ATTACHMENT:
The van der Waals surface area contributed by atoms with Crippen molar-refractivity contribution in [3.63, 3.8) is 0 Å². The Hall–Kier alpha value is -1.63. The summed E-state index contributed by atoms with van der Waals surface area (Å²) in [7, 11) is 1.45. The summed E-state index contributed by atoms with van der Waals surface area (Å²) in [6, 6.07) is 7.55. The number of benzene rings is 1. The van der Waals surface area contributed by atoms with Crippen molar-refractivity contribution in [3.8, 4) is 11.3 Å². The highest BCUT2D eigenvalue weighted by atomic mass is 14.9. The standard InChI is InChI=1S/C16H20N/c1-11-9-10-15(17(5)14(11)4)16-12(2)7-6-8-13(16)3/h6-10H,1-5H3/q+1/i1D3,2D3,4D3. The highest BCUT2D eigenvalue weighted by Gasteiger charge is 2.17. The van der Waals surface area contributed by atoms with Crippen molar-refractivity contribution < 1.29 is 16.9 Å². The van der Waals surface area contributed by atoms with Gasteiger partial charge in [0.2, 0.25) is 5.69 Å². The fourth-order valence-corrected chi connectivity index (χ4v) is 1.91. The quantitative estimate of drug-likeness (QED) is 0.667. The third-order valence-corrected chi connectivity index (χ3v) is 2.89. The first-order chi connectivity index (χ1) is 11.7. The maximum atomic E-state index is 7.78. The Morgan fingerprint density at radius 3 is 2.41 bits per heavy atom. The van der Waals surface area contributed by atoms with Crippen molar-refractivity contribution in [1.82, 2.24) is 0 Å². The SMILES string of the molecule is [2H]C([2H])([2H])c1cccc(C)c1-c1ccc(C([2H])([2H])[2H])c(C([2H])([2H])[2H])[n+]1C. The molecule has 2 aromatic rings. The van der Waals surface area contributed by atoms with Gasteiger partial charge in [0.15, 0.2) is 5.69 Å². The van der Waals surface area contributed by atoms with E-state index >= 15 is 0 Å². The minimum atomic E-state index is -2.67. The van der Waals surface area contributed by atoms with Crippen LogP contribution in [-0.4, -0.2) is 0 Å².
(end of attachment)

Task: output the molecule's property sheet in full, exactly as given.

The van der Waals surface area contributed by atoms with Crippen molar-refractivity contribution in [3.63, 3.8) is 0 Å². The Hall–Kier alpha value is -1.63. The summed E-state index contributed by atoms with van der Waals surface area (Å²) in [7, 11) is 1.45. The summed E-state index contributed by atoms with van der Waals surface area (Å²) in [6, 6.07) is 7.55. The number of benzene rings is 1. The van der Waals surface area contributed by atoms with Crippen molar-refractivity contribution in [3.8, 4) is 11.3 Å². The highest BCUT2D eigenvalue weighted by atomic mass is 14.9. The standard InChI is InChI=1S/C16H20N/c1-11-9-10-15(17(5)14(11)4)16-12(2)7-6-8-13(16)3/h6-10H,1-5H3/q+1/i1D3,2D3,4D3. The highest BCUT2D eigenvalue weighted by Gasteiger charge is 2.17. The van der Waals surface area contributed by atoms with Crippen molar-refractivity contribution < 1.29 is 16.9 Å². The van der Waals surface area contributed by atoms with Gasteiger partial charge in [0.2, 0.25) is 5.69 Å². The fourth-order valence-corrected chi connectivity index (χ4v) is 1.91. The quantitative estimate of drug-likeness (QED) is 0.667. The third-order valence-corrected chi connectivity index (χ3v) is 2.89. The first-order chi connectivity index (χ1) is 11.7. The maximum atomic E-state index is 7.78. The Morgan fingerprint density at radius 3 is 2.41 bits per heavy atom. The van der Waals surface area contributed by atoms with Crippen molar-refractivity contribution in [1.82, 2.24) is 0 Å². The SMILES string of the molecule is [2H]C([2H])([2H])c1cccc(C)c1-c1ccc(C([2H])([2H])[2H])c(C([2H])([2H])[2H])[n+]1C. The molecule has 2 aromatic rings. The van der Waals surface area contributed by atoms with Gasteiger partial charge in [0.15, 0.2) is 5.69 Å². The van der Waals surface area contributed by atoms with E-state index >= 15 is 0 Å². The minimum atomic E-state index is -2.67. The van der Waals surface area contributed by atoms with Crippen LogP contribution in [-0.4, -0.2) is 0 Å².